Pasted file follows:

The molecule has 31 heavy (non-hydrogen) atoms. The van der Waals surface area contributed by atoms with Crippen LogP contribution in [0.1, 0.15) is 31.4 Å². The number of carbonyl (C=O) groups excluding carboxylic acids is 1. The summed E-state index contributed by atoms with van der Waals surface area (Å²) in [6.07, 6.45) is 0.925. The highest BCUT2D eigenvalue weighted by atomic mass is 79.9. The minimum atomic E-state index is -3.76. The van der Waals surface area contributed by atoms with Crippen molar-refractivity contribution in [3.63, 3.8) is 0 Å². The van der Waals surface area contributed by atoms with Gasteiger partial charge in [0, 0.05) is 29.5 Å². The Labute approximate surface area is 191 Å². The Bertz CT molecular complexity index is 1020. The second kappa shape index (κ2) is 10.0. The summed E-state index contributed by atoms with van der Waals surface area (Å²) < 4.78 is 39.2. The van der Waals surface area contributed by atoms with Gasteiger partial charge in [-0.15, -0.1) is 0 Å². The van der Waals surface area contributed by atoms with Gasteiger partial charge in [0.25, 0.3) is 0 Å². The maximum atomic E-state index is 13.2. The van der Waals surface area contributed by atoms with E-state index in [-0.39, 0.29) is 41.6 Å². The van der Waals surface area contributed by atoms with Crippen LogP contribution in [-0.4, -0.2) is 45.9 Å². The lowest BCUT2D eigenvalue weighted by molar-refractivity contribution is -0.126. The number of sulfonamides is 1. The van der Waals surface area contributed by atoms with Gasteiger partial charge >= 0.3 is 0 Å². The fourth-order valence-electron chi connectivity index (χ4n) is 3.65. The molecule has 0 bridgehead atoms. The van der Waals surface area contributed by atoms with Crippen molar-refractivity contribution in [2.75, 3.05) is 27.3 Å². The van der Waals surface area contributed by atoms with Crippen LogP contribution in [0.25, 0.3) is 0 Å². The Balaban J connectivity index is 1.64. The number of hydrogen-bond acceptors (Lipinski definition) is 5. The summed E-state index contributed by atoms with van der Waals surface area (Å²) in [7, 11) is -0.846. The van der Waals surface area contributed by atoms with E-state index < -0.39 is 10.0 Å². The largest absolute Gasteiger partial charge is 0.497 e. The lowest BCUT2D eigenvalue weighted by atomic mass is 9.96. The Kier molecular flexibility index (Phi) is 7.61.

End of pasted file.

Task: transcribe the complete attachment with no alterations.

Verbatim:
The molecule has 31 heavy (non-hydrogen) atoms. The van der Waals surface area contributed by atoms with Crippen LogP contribution in [0.1, 0.15) is 31.4 Å². The number of carbonyl (C=O) groups excluding carboxylic acids is 1. The summed E-state index contributed by atoms with van der Waals surface area (Å²) in [6.07, 6.45) is 0.925. The highest BCUT2D eigenvalue weighted by atomic mass is 79.9. The minimum atomic E-state index is -3.76. The van der Waals surface area contributed by atoms with Crippen molar-refractivity contribution in [3.63, 3.8) is 0 Å². The van der Waals surface area contributed by atoms with Gasteiger partial charge in [0, 0.05) is 29.5 Å². The Labute approximate surface area is 191 Å². The Bertz CT molecular complexity index is 1020. The second kappa shape index (κ2) is 10.0. The summed E-state index contributed by atoms with van der Waals surface area (Å²) < 4.78 is 39.2. The van der Waals surface area contributed by atoms with Gasteiger partial charge in [-0.15, -0.1) is 0 Å². The van der Waals surface area contributed by atoms with Gasteiger partial charge in [0.25, 0.3) is 0 Å². The maximum atomic E-state index is 13.2. The van der Waals surface area contributed by atoms with E-state index in [-0.39, 0.29) is 41.6 Å². The van der Waals surface area contributed by atoms with Crippen LogP contribution in [-0.4, -0.2) is 45.9 Å². The lowest BCUT2D eigenvalue weighted by molar-refractivity contribution is -0.126. The number of sulfonamides is 1. The van der Waals surface area contributed by atoms with Gasteiger partial charge >= 0.3 is 0 Å². The fourth-order valence-electron chi connectivity index (χ4n) is 3.65. The molecule has 0 bridgehead atoms. The van der Waals surface area contributed by atoms with Crippen molar-refractivity contribution in [2.75, 3.05) is 27.3 Å². The van der Waals surface area contributed by atoms with Crippen LogP contribution in [0.25, 0.3) is 0 Å². The Balaban J connectivity index is 1.64. The number of hydrogen-bond acceptors (Lipinski definition) is 5. The summed E-state index contributed by atoms with van der Waals surface area (Å²) in [7, 11) is -0.846. The van der Waals surface area contributed by atoms with E-state index < -0.39 is 10.0 Å². The largest absolute Gasteiger partial charge is 0.497 e. The lowest BCUT2D eigenvalue weighted by atomic mass is 9.96. The Kier molecular flexibility index (Phi) is 7.61.